Two time Pulitzer Prize finalist and Tony Award nominee author Sarah Ruhl wrote For Peter Pan as a gift to her actress mother Kathleen Kehoe Ruhl who, in real life, joyously played Pan long ago. The play opens with Ann (Kathleen Chalfant), representing the embodiment of Ruhl’s mother, parting the closed curtains and stepping out to sweetly regale us with dulcet memories of her character’s Pan performance. The moment was so natural and well-acted that one wasn’t sure if this was part of the show or the beginning of a welcome to the Playwrights Horizons theatre.
Ruhl has set her semi-autobiographical drama, with hints of humor, within a framework of three movements. The first movement has us waiting in a hospital room with the family as they wait for their patriarch George (Ron Crawford) to shuffle off this mortal coil. It’s a long wait. With many lingering silences. Too many of them. In between those silences we are introduced to each remaining member of the clan. They include sister, Wendy (Lisa Emery), and brothers Jim (David Chandler), John (Daniel Jenkins), and Michael (Keith Reddin). It’s in these first moments together that we feel the hints of familial love and festering sibling rivalry that permeate their lives.
At the obvious conclusion of the vigil deceased dad sits up and gets out of bed. He takes a walk to the front door of the family’s Davenport, Iowa home where he’s greeted by the also deceased family dog, nicely played by adopted canine Macy making her New York theatrical debut. George and the pet then go inside. The father will physically yet silently haunt the remainder of the play like a specter at the awkward feast to follow.
After a clumsy set change, all done to a live trumpet solo of “When the Saints Come Marching” in, we arrive at the second movement and the family dinner table. It’s there with handfuls of Chex Party Mix and copious amounts of Jameson whiskey that the now orphaned siblings truly let the catharsis fly in a verbal wake of suddenly forced adulthood.
This family venting is filled with remembrances both joyful and melancholy, growing expressions of sibling discontent and disconnect, a good dose of political regret for being both not enough or too liberal, and not enough or too conservative, in a world gone mad during the Clinton administration, and it’s all blended together with a healthy mix of Irish Catholic guilt.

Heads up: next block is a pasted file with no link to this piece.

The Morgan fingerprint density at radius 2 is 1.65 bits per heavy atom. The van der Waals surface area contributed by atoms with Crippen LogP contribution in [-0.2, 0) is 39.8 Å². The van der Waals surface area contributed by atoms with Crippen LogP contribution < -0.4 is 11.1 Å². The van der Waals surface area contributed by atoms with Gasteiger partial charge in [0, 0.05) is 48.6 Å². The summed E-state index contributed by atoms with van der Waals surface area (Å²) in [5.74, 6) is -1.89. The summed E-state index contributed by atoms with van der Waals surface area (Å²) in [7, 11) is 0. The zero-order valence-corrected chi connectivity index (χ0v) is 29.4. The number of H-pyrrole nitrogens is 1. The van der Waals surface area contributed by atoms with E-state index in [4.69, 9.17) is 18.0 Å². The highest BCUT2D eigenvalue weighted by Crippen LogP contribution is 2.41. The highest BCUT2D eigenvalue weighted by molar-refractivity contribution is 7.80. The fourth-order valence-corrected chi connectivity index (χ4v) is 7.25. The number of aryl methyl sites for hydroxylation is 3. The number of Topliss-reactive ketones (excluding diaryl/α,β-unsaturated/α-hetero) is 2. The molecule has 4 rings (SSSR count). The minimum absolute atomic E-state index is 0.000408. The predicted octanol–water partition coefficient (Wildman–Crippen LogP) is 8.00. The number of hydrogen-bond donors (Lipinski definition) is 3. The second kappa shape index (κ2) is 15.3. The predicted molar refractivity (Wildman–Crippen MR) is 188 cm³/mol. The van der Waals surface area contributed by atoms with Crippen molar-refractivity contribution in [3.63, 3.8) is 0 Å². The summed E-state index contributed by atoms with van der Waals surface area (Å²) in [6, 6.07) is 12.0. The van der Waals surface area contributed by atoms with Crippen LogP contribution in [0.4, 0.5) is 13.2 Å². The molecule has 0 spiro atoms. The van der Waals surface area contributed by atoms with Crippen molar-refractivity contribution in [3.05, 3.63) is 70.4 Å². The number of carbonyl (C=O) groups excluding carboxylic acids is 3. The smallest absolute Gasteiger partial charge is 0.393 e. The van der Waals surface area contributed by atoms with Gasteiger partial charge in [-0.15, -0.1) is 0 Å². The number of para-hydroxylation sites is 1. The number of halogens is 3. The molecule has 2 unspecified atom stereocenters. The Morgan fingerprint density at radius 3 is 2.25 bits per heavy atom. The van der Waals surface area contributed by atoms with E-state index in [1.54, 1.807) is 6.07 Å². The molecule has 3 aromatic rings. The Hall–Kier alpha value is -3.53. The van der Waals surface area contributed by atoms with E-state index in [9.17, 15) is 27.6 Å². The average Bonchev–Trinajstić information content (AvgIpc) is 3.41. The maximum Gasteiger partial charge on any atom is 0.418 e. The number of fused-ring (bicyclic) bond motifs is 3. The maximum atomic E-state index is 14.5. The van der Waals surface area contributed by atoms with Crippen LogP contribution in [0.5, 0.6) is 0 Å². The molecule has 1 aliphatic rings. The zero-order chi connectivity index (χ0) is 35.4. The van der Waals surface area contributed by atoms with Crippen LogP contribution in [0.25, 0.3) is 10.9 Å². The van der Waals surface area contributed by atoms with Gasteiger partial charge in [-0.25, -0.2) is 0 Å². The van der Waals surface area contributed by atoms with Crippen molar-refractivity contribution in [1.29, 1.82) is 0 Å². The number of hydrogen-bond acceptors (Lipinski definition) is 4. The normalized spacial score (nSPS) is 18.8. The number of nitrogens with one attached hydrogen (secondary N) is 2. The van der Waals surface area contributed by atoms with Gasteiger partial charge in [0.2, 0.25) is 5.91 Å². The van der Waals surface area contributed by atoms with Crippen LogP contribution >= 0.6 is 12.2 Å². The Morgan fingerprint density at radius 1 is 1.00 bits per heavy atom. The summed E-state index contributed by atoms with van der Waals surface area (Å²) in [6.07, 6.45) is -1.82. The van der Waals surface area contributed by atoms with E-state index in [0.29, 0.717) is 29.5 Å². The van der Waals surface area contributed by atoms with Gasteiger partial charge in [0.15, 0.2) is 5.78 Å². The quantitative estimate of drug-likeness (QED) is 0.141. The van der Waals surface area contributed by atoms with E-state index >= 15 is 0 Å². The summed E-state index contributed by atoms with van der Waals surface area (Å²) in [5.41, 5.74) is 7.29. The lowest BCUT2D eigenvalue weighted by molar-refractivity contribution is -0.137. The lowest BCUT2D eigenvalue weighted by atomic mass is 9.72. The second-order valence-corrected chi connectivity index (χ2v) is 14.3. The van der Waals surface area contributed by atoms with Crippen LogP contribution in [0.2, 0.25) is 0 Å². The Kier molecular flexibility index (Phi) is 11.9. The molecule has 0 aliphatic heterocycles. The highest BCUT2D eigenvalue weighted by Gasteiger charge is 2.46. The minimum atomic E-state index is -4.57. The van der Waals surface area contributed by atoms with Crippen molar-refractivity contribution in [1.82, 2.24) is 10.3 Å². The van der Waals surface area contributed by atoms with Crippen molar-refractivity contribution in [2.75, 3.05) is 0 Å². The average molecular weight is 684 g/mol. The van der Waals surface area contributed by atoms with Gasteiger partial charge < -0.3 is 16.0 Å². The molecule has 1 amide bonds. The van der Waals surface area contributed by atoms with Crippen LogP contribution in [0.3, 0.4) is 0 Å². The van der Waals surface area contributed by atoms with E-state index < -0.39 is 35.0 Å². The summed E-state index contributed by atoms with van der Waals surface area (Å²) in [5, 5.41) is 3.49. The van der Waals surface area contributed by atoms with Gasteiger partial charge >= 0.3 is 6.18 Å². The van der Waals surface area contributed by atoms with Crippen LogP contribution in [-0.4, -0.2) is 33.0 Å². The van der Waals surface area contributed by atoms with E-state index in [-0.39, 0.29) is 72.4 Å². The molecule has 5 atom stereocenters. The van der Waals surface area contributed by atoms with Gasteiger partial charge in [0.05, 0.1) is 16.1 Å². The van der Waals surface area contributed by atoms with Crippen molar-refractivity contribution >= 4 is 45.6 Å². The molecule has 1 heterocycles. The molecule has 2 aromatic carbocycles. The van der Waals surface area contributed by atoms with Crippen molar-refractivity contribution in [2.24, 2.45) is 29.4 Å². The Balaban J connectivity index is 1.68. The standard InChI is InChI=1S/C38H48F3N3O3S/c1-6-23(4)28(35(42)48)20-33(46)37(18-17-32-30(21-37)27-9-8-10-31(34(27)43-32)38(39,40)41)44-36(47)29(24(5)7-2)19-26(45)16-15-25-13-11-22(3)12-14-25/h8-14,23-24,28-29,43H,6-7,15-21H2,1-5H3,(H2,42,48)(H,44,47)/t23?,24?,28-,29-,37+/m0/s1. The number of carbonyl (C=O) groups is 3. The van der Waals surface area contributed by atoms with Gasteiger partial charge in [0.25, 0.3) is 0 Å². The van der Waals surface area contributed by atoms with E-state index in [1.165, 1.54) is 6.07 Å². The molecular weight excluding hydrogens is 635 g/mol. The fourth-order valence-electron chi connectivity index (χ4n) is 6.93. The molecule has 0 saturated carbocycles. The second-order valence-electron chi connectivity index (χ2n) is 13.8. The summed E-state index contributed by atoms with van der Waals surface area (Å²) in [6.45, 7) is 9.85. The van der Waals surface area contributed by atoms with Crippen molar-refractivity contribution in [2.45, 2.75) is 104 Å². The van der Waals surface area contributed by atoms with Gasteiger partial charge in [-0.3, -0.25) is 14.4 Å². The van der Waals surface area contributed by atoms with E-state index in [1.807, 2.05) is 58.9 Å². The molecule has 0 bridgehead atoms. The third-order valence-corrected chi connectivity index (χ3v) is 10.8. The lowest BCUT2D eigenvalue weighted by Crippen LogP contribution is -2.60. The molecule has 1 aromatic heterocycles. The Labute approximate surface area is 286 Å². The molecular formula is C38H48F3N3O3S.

It’s here that author and ensemble shine. These are all actors of a certain age and their real life skills and professional experience provide them with the tools to take what would at first glance appear to be a clichéd scene and make it sing off the page.
The third movement is somewhat magical but extremely perplexing. Its childhood fantasy rooted in the reality of age as the Pan story plays out in the children’s bedroom. Each sibling has a part to play. Ann returns to her crowing self as Peter, siblings Wendy, John and Peter become their namesakes, and brother Jim becomes a fabulous Captain Hook, even the family dog takes a turn as Nana but nothing here can help save this lost elderly children’s theatre-like conclusion.
Awkward moments abound in a crash of forced analogies, confusing concepts, and the technical requirements of attaching flying harnesses to both people and a bed. The clearly audible mechanical sounds of the pulley systems that make the magic of flight possible were painfully apparent. Whether this was deliberate to increase that feeling of encroaching reality or the theater space is just too small to absorb the mechanics involved will remain a mystery.
The end of all this returned us to a touching moment. With her brothers and sister choosing to return to being grownups Ann, as Peter, is left alone on stage to once again recall her original performance. She remembers the real magic of that moment. She remembers the audience, her friends smiling faces, and her father coming up the aisle to bring her a bouquet of roses. Ghost dad does just that and speaks for the first time with words of support and encouragement to a young Ann as she embarks on the rest of her life. This then allows Peter to take flight once more leaving the pains of the real world behind.
There’s a lot to be said about the Peter Pan myth and its connections to youth and lost youth, to living life and finding death, to hanging on and letting go. Unfortunately, this time, like a clumsy lost boy, the obviously gifted Ruhl overloads her quiver with tried and true tropes and takes aim at societies every day foibles, the structure of family, all the stages of death and dying, and the truths of how we can be our own worst enemies, but she ends up missing all the marks by half.
Under the direction of Ms. Ruhl’s frequent collaborator, Les Waters, the production is at times a tedious mix of misfires and missed opportunities and yet at others one can almost see the distant shores of Neverland, the mermaids and Indians and pirates that inhabit that magical place, and one can truly try to believe that if we clap hard enough Tinkerbell will live again.
The physical production is supported by scenic designer David Zinn, costume designer Kristopher Castle, lighting designer Matt Frey, original music and sound designers Bray Poor and Charles Coes, animal trainer William Berloni and flight and fly director Ryan Bourque.
Playwrights Horizons - Mainstage Theater
416 West 42nd Street Tickets: $59-$99 www.playwrightshorizons.org 212-564-1235
August 18 – October 1, 2017
From an original post on TheaterScene/The Fire Island Sun.